This article was first published on the China Change website on August 13, 2018
On August 9, the Beijing Justice Bureau issued a decision to cancel lawyer Cheng Hai’s license. Six months ago in February, the bureau canceled the registration of his small Beijing Wutian Law Firm, claiming that the firm had not accepted the annual review on schedule. According to China’s Administrative Measures for the Practice of Law by Lawyers, a lawyer’s license is revoked if they’re not hired by a firm for six months.
On August 10, lawyer Cheng Hai filed an Application for Administrative Review, which shows that the authorities were committed to having him disbarred, and refused to view contrary evidence. The application shows that Cheng Hai signed an employment contract with the Beijing Liangzhi Law Firm on July 30, and delivered his proof of new employment to the Justice Bureau of Beijing Mentougou District, which oversees the new firm. On August 5, he again mailed the same proof of employment to the Beijing Justice Bureau via EMS. His mail was returned. The authorities, by returning his documents, claim that they received no proof, and thus acted to disbar him.
The disbarment of Cheng Hai is part of the Chinese government’s broad, systematic effort to take human rights lawyers off the field. Those implicated in the 709 Crackdown, whether the detained lawyers or lawyers who signed up to defend their detained colleagues have been the primary targets. Cheng Hai has represented lawyer Wang Quanzhang, who has been held well over 1,000 days now without trial.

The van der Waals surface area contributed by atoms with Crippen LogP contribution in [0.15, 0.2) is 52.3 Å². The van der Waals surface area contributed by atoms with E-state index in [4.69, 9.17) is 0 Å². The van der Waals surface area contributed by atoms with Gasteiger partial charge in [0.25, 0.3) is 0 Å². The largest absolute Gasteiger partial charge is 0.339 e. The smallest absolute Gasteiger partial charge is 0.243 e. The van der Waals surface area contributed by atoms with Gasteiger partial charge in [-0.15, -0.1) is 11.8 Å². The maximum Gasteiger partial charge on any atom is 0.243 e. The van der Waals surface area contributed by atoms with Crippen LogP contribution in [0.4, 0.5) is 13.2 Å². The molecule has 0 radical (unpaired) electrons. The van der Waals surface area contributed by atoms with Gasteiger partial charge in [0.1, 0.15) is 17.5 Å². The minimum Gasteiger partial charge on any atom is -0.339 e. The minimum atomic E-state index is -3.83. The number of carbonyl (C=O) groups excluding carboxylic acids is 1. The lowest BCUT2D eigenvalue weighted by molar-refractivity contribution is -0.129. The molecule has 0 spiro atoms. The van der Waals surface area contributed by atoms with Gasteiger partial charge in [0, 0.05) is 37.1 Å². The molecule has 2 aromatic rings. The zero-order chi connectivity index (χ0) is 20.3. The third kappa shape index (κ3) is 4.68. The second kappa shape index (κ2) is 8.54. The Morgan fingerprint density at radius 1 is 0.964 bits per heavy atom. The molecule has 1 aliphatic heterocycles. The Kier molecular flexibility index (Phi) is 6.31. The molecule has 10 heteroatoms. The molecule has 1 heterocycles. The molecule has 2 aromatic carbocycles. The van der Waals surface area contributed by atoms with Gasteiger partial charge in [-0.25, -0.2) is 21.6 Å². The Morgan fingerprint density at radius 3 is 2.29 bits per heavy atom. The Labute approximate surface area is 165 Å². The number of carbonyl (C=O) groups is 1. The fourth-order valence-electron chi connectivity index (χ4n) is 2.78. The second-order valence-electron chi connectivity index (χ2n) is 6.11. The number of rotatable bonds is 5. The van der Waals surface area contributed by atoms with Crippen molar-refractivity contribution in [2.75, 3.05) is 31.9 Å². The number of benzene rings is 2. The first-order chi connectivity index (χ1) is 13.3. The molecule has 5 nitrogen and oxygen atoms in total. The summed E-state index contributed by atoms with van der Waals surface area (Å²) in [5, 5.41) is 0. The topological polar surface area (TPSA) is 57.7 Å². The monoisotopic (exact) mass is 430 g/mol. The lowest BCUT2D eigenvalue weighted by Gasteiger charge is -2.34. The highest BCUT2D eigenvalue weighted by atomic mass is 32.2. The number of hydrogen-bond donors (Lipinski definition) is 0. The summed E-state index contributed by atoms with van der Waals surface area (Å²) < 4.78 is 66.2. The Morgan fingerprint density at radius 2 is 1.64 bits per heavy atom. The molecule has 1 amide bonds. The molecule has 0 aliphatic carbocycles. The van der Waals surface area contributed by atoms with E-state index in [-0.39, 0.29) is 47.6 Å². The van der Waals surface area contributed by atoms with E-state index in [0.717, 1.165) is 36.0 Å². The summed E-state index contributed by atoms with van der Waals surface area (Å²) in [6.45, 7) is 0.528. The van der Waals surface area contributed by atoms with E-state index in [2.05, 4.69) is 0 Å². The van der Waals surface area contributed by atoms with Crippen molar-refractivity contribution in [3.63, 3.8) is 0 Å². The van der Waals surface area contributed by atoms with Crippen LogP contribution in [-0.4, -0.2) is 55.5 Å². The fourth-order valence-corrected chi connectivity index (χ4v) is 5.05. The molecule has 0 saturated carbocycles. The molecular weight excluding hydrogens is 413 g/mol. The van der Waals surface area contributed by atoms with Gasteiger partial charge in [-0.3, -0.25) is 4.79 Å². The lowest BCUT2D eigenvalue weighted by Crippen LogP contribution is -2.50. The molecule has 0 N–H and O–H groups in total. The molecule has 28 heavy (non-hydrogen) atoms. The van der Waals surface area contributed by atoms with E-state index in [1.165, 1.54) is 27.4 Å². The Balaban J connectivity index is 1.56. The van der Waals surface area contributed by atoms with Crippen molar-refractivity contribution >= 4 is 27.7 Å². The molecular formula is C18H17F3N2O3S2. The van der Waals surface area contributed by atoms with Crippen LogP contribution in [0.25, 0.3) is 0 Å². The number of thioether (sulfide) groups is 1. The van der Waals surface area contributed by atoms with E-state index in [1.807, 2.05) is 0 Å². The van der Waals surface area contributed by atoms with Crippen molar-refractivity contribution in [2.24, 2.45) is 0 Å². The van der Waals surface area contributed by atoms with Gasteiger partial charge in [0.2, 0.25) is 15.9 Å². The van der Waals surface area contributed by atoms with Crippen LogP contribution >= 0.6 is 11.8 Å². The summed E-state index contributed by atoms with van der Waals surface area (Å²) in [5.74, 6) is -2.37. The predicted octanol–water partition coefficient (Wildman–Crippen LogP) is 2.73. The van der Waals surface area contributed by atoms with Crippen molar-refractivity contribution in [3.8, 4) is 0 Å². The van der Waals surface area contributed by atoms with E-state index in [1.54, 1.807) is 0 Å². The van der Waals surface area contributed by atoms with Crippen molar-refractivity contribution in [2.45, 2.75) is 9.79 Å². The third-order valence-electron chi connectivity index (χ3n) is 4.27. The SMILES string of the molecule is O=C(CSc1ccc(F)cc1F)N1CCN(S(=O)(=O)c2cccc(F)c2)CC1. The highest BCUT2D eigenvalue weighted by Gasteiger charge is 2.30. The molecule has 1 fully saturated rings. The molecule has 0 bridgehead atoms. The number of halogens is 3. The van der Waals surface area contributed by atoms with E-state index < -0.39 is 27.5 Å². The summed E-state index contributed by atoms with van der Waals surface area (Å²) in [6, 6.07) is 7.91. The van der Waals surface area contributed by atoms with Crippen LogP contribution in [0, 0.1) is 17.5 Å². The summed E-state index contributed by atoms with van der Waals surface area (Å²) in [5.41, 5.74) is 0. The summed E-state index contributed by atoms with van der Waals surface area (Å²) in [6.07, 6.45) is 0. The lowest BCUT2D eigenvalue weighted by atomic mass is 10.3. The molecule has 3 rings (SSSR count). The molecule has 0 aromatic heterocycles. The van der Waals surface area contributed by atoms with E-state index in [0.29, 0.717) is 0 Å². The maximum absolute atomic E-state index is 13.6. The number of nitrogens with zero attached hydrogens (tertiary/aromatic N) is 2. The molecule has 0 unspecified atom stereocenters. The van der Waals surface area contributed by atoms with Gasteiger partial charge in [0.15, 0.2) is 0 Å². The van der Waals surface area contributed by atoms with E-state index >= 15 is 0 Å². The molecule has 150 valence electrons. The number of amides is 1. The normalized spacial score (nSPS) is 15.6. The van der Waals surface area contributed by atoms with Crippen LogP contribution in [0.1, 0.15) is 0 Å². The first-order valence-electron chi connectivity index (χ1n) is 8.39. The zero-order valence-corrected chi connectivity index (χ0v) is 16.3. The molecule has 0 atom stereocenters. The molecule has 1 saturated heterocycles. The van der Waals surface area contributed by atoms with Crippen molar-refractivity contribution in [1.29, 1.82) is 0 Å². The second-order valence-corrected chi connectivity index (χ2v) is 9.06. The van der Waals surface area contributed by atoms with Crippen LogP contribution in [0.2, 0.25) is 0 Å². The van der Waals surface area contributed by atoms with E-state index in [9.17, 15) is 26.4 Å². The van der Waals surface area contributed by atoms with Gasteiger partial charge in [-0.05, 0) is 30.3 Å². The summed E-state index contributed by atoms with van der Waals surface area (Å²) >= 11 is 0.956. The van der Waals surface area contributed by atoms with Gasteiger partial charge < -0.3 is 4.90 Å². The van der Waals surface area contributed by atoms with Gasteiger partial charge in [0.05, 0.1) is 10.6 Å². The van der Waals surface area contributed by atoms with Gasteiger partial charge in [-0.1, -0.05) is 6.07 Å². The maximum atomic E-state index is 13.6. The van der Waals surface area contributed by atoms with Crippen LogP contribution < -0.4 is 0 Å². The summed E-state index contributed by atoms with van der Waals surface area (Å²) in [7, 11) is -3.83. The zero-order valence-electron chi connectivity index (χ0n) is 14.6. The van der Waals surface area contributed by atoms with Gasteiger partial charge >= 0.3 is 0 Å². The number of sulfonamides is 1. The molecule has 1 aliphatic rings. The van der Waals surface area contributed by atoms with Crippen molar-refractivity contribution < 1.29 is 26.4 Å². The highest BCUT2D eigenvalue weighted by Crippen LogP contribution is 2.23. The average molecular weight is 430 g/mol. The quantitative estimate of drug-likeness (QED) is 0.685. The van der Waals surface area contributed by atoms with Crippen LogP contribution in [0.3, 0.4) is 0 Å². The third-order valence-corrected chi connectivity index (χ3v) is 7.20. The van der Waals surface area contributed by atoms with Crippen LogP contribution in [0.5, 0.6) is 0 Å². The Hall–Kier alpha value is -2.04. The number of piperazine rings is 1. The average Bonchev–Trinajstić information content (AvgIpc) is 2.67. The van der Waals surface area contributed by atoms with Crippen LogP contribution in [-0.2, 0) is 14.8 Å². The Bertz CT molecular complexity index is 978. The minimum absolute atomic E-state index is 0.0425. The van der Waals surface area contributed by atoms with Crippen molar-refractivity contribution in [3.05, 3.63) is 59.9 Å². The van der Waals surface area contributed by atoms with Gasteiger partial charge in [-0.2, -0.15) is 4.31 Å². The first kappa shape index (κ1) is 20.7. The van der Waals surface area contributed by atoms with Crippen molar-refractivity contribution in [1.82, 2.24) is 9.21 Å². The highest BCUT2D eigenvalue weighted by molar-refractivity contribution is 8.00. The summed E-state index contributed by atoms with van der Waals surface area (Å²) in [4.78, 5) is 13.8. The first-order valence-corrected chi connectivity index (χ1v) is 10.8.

The Beijing Justice Bureau is using the same method to keep lawyer Wang Yu and her husband Bao Longjun, both 709 detainees, from returning to practice: their previous firm, the Beijing Fengrui Law Firm, is no more, and new firms intent on hiring them were pressured not to accept them. Once the six-month period expires, they will also lose their licenses.
Since January 2018, at least 20 human rights lawyers have been disbarred — including Sui Muqing, Xie Yanyi, Li Heping, Wen Donghai, and Yu Wensheng — or caught in limbo and unable to practice, such as lawyer Liu Xiaoyuan.
The 64-year-old Cheng Hai is known for his dogged pursuit of the law as written, and he holds the authorities to it. He will exhaust all options provided by the law to defend his right to practice and to expose the unscrupulous behaviors of the government.
Cheng Hai was originally trained as an economist and later began practicing law in Beijing in 2000. In 2008 he was one of the five lawyers who called for direct elections at the Beijing Lawyers Association, and over the years has taken part in elections of district-level people’s representatives as an independent candidate. He has defended clients in many religious freedom cases and has challenged rulings of reeducation-through-labor cases. During the New Citizens Movement trials in 2013-2014, he represented Ding Jiaxi, a lawyer-turned-activist.
One lawyer, who wishes to remain anonymous, commented on the wave of disbarments that has been striking against and eroding the community of human rights lawyers in China: “If there is no fundamental progress toward the rule of law, these brave lawyers who dare to defend human rights will inevitably be eliminated. The newer regulations on the management of lawyers are meant to remove those who seek change and keep only those who submit to the authorities. You can’t really call them lawyers.”